UK festivals to be covered by £750 million insurance scheme, UK Government announces

UK festivals to be covered by £750 million insurance scheme, UK Government announces

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The UK Government has announced that UK festivals are set to be covered by £750 million insurance scheme.

Chancellor Rishi Sunak announced the Live Events Reinsurance scheme, which is a partnership with Lloyd’s bank, earlier this week. Speaking about the new scheme, the Treasury said: “This scheme will support live events across the UK that are open to the general public. It will cover costs incurred in the event of cancellation due to the event being legally unable to happen due to government Covid restrictions.”

The announcement of the Live Events Reinsurance scheme has been welcomed by industry figures such as Jamie Njoku-Goodwin of UK Music, who said that “there were fears that without action we would have seen major cancellations continuing well into next year”. Paul Reid, the chief executive of the Association of Independent Festivals (AIF) added that the news was “positive that festival organisers will now have an option for Covid cancellation.”

Elsewhere, the plan was slammed by government figures. Julian Knight, the Conservative chair of the DCMS said that it was “a shame” that the scheme had been introduced “too late for some this summer.”  In June, the AIF reported that 51% of events with capacities of 5000 and over had pulled their dates for the summer 2021 festival season. A further 22% of respondents said they were “unsure” as to whether they could proceed. Back in April, Boomtown Fair cancelled its 2021 event, citing a lack of insurance support from the UK government, and Glastonbury, who were among the most vocal forces calling for UK government support with coronavirus insurance to help protect against cancellations and postponements this summer, were forced to officially cancel this year’s event.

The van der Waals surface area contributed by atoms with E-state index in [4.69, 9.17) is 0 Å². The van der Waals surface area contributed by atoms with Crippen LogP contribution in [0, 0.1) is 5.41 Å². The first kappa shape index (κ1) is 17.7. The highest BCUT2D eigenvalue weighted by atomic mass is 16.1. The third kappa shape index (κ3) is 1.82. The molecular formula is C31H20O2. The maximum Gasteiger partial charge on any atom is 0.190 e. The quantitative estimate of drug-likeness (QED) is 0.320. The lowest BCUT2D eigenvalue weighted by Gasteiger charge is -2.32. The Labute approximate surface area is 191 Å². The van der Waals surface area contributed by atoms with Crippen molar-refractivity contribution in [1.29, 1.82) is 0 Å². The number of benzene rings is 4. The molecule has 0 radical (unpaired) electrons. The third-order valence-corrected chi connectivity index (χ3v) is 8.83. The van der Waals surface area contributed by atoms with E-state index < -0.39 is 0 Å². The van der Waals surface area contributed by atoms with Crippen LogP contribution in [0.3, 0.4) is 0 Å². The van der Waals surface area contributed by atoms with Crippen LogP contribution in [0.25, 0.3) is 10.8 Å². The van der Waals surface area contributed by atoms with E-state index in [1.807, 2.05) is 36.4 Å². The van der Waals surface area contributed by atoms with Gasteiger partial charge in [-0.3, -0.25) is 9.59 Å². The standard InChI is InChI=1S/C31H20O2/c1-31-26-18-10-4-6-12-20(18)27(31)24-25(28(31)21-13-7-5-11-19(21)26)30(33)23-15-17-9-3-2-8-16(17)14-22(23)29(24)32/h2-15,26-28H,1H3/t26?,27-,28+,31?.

Culture secretary Oliver Dowden had previously said that the UK Government would not consider festival insurance until lockdown had ended. “It has to be the case first that we know something can go ahead,” he said at a Department for Culture, Media and Sport (DCMS) committee meeting in May. “I don’t think it’s reasonable to expect the taxpayer to provide a full indemnity for all the events if it’s not possible for them to happen.” 

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